Ethnogeology is the study of how geological features were understood by ancient peoples around the globe from a "place-based" perspective, in specific reference to traditional knowledge and to the stories and ideas about the Earth that were passed down through traditions and the wisdom of elders. The focus in past research tended to be on the unique ideas and knowledge of minorities and distinct cultural groups, and how this relates to universal and cross cultural knowledge discovered by humanity as a whole. Knowledge claims that are based more on universal discoveries and natural science can be found in the subjects of philosophy, chemistry, physics, biology, mathematics, and geology. The term "ethnogeology" first enters the geological literature through the work of John Murray of the University of Manitoba in Winnipeg, Canada in the mid-1990s by virtue of his studies of the Northern Cree First Nation geological worldviews in the Province of Manitoba in Canada.[1][2] At that time, a cadre of geologists and geoscience educators - particularly Dr. Steven Semken of Navajo Community College in Shiprock, New Mexico and colleagues - were examining the interesting connections among Native American traditional knowledge, geoscience concepts, and the unique vision of planet Earth's history as articulated by indigenous ethnogeological wisdom (see references below).

One global example of geological knowledge over thousands of years is the making of rock tools and arrowheads. Worldwide, humans have shaped specific kinds of rock into various tools. These artifacts are evidence that there was some basic knowledge of which rocks were hard enough and easy enough to chip into various useful forms. Ancient humans discovered certain rock formations that provided them with materials to work with. Flint, obsidian, chert, copper and quartz were some examples of useful rocks or minerals for thousands of years.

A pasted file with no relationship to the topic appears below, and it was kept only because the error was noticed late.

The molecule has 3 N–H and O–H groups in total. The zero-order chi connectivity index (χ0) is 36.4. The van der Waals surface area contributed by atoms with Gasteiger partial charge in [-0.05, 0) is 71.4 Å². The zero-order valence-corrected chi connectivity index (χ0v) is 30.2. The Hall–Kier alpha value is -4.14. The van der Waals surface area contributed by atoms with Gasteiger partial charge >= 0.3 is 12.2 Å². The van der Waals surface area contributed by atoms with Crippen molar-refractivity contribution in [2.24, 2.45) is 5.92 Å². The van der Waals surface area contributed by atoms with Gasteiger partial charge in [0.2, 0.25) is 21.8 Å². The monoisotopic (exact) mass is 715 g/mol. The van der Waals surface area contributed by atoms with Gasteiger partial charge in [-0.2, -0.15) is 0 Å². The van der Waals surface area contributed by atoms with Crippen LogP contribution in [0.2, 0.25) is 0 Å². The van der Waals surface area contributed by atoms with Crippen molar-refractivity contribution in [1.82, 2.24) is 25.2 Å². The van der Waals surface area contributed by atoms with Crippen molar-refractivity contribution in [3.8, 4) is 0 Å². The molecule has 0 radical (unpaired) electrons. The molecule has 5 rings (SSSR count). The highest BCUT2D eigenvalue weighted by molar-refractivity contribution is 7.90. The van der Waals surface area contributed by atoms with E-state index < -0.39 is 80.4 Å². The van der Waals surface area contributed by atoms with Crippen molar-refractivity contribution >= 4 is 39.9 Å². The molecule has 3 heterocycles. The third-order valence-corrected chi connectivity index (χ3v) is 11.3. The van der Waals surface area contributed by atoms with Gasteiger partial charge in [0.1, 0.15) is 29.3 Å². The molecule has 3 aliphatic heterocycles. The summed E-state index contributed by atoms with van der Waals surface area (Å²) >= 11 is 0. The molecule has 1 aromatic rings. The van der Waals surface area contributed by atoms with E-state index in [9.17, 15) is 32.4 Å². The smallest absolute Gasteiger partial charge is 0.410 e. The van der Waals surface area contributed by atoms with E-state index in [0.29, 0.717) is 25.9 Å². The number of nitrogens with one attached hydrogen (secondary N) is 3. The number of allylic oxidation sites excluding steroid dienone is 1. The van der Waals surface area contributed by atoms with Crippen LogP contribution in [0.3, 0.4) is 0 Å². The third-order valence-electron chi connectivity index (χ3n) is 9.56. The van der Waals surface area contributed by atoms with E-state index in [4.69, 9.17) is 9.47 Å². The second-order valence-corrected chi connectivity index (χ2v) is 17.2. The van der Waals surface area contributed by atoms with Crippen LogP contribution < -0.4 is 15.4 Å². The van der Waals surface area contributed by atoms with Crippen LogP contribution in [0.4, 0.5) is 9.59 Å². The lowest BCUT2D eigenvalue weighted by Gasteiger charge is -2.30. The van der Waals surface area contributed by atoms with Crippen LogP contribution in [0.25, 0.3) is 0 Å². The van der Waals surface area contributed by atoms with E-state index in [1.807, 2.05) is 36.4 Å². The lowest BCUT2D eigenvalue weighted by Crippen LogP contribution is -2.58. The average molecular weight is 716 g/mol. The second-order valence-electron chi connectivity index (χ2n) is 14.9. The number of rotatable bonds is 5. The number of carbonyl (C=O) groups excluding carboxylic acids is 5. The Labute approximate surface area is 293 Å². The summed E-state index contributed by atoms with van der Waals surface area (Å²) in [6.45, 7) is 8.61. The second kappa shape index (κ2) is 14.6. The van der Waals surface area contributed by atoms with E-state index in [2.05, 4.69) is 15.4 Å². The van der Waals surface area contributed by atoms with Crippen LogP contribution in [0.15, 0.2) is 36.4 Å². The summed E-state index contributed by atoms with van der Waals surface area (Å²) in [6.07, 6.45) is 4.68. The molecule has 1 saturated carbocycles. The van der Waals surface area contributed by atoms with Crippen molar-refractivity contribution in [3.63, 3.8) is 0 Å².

In addition, humans have always used natural, high, and dry ridges for land transportation. Natural water ways were used for boats, travel, exploration, and trade. Various types of natural elements were used around the Earth for centuries. Gold and silver are prized for jewelry and trade. Good soil is needed for agriculture. Mountains and rivers provided natural boundaries, defence, and borders for various political groups.


  1. Murray, J., 1996, Of pipestone, thunderbird nests, and ilmenite: ethnogeology, myth, and the renaming of a world: Geological Society of America Abstracts with Programs, v. 28, p. 34.
  2. Murray, J., 1997, Ethnogeology and its implications for the aboriginal geoscience curriculum: Journal of Geoscience Education, v. 45, p. 117-121.

Integration of Native American and Euro-American Culture and Science

See also

This article is issued from Wikipedia - version of the 3/19/2016. The text is available under the Creative Commons Attribution/Share Alike but additional terms may apply for the media files.